Monday, October 19, 2015

The Oldest Surviving Draft of The King James Bible Found


The Bible is the most printed book in the world; and the King James Bible specifically is the most read book in the English language. Some of the most famous phrases originate from this book, such as “a man after his own heart”. The book is both full of interesting stories and yet, elusive. The most recent news regarding this book is that a historian believes that he’s found the oldest copy that’s been ‘hidden’in the Cambridge University’s archives.

The manuscript was found at the department where Samuel Ward’s papers are kept. Namely, Samuel Ward was one of the people commissioned by King James I to translate the Bible into English language, back in the early 17th century.

Professor of English at Montclair State University in New Jersey, Jeffrey Miller, stumbled across the 400 year old notebook while he was doing some research. In the article, published about this discovery, at the Times Literary Supplement, Miller said that notebook is not only the oldest copy ever found, but also the only one written in hand by one of its actual translators.

"Ward's draft alone bears all the signs of having been a first draft, just as it alone can be definitively said to be in the hand of one of the King James translators themselves," Miller wrote.

The King James Bible was published in 1611 and has been reproducing ever since. But, not only that, the King James Bible is probably the most read book in English literature and many phrases and figures of speech originated from it, such as “out of the mouths of babes," "at their wit's end" and "eat, drink and be merry" and so on. However, very few original documents of its original translation have survived.

"I think it is a fascinating discovery, and wholly credible," Jason BeDuhn, a professor of comparative study of religions at Northern Arizona University, told Live Science. "The more we can learn about the process by which the King James Bible was produced, the more realistic our assessment of its merits becomes."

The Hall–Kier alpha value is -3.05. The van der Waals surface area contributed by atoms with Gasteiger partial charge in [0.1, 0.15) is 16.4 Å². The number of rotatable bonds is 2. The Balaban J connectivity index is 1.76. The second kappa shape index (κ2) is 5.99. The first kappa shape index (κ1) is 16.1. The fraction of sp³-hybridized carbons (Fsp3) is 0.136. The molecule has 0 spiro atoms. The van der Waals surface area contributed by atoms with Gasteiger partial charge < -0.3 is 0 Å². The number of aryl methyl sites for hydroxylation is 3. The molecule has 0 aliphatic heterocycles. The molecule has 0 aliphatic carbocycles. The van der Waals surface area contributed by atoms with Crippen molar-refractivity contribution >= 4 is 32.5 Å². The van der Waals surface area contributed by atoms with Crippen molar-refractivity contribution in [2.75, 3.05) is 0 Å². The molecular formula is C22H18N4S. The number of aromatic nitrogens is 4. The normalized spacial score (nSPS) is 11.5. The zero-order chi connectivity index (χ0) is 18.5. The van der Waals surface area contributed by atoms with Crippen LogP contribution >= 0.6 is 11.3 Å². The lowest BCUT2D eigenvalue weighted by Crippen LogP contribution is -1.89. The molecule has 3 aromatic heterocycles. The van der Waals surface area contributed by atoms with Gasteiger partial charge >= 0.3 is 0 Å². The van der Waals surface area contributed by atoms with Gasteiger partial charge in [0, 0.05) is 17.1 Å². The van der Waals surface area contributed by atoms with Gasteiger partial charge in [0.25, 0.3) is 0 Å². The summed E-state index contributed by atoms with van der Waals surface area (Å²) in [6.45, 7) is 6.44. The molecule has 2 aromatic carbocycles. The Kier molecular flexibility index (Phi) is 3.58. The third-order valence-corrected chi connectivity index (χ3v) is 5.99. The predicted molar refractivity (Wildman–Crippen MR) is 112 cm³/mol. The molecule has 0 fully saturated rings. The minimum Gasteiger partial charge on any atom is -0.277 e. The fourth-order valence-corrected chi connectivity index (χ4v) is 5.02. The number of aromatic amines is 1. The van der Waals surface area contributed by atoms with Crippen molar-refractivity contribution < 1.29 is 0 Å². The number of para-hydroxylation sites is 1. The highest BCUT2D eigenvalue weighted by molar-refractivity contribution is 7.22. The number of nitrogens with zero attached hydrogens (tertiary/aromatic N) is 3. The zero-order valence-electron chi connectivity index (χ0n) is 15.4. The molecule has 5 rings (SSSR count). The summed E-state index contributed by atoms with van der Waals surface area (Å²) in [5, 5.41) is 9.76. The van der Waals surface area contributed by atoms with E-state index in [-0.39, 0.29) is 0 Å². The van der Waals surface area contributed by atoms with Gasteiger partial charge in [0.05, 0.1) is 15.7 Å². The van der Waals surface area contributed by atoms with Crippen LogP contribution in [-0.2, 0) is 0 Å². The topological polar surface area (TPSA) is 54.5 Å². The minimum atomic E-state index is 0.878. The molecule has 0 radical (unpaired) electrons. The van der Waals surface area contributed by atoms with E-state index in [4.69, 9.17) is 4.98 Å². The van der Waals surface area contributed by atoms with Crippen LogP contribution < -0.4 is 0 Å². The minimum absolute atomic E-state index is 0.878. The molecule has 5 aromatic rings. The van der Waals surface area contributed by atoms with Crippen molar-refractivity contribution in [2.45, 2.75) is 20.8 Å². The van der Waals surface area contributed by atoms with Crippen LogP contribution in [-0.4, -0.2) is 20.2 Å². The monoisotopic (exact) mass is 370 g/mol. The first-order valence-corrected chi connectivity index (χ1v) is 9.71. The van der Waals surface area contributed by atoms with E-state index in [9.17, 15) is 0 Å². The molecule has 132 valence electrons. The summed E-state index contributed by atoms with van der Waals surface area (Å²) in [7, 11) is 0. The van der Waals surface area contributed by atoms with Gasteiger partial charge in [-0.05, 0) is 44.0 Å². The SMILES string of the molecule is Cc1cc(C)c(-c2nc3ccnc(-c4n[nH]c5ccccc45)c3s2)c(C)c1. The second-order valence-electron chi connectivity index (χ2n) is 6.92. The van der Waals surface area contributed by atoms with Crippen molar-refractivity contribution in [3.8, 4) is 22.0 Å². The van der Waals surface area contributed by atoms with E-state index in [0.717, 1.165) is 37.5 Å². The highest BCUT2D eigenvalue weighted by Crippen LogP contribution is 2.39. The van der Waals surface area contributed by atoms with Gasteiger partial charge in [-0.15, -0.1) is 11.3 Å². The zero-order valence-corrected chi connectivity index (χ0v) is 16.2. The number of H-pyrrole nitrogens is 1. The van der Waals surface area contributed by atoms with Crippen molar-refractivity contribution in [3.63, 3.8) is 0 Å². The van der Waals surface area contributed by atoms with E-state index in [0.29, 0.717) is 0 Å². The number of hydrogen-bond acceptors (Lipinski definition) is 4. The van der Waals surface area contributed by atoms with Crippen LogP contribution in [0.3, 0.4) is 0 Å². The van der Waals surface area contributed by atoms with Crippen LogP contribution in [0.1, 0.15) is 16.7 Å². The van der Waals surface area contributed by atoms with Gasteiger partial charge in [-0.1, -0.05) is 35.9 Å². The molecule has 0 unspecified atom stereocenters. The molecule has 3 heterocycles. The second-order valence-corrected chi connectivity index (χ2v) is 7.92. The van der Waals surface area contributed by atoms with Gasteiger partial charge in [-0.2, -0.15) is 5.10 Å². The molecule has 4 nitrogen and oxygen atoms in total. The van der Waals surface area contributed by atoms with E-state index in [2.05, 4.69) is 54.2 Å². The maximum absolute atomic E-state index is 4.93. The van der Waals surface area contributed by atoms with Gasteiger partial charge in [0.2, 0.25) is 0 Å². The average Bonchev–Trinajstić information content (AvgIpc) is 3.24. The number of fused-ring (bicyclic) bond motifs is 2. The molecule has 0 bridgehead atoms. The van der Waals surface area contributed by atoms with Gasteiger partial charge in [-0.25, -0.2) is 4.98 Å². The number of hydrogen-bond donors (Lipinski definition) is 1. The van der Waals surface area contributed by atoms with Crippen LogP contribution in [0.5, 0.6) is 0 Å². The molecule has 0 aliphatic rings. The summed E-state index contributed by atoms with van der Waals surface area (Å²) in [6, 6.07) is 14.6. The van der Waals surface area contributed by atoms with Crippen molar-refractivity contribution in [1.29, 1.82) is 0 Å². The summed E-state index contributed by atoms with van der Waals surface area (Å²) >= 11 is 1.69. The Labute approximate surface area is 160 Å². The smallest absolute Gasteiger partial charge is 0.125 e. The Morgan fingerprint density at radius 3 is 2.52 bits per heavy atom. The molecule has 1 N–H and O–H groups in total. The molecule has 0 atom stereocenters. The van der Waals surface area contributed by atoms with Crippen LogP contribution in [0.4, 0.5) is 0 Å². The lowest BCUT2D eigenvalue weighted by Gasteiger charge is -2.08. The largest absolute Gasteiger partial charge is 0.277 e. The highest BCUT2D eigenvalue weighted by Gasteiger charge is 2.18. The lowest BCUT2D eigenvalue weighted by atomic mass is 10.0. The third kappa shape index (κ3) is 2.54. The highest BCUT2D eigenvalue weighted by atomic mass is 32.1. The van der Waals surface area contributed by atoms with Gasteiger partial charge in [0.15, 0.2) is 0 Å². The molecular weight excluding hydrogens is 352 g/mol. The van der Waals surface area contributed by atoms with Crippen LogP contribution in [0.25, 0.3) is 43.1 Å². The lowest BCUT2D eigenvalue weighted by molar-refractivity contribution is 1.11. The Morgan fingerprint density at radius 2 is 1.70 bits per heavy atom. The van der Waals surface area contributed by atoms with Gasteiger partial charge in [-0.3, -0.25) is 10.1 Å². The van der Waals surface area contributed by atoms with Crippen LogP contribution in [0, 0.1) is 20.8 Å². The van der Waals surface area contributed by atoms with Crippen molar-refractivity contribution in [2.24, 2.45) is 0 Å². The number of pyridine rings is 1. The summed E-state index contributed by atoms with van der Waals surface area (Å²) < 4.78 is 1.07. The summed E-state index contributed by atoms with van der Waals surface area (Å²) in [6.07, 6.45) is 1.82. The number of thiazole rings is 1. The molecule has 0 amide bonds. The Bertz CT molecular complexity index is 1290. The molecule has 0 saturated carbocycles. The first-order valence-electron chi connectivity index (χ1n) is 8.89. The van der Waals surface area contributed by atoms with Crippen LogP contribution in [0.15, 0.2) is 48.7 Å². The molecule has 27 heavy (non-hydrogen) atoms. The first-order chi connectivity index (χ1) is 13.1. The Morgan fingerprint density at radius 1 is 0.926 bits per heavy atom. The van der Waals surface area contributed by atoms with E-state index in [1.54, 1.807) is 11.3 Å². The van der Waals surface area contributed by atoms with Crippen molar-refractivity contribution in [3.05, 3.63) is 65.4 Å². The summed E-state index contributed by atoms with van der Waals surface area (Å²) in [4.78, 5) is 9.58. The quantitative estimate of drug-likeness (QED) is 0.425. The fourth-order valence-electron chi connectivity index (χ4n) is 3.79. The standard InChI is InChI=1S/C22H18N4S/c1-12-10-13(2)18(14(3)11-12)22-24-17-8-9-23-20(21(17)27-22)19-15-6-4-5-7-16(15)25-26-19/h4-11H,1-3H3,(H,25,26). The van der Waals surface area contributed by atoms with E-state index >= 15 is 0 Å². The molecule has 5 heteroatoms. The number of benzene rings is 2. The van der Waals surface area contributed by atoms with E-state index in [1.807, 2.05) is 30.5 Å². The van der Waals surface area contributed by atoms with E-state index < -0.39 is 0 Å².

Ward was of a part of the team of translators that King James gathered from London, Cambridge and Oxford to write an English version of the Bible. They were also tasked to improve on it in order to better reflect the principals of the English Church. Later on, Ward was promoted to master of Sidney Sussex, which is a college within the University of Cambridge, and his notebook and manuscripts ended up in the archives. Back in 1980s, the notebook was labeled with “Greek word studies and some Hebrew notes”as “verse-by-verse biblical commentary” by MS Ward B. Miller came to the realization that it may be the original manuscript of the translator when he stumbled upon notes and translations of the Apocrypha, a section of the Bible that is excluded from many modern versions of the Bible.

"This discovery helps us recapture the human side of the translation process," BeDuhn said. "I especially like Prof. Miller's description of Ward trying out phrasing, crossing it out and trying something else. This is the real work of translation caught in the act."

Miller’s arguments in defending the originality of the notes he found, pertain to certain verses in the Apocrypha which could only be found in Bibles prior to the King James Bible, such as: “1 Esdras 6:32 describes a declaration of King Darius, which states that anyone found disobeying his decrees "of his own goods should a tree be taken, and he thereon be hanged."”

"Proposing a revision to the front half of the passage, Ward at first began, 'A tre,' but then crossed it out," Miller explained. "No, 'out of h,' he started writing on second thought, but then crossed that out, too. At last, he reverted back to the more straightforward construction with which he had abortively begun, which also more closely mirrors the Greek of the passage: 'a tree should be taken out of his possession.'"

Ward’s suggestions were not accepted, as it seems, since the King James Bible reads “out of his own house should a tree be taken, and he thereon be hanged.”

The significance of this discovery is even bigger if we consider that this not only is the oldest surviving draft of any section of the King James Bible; it is also the only known draft to contain any part of the Apocrypha.

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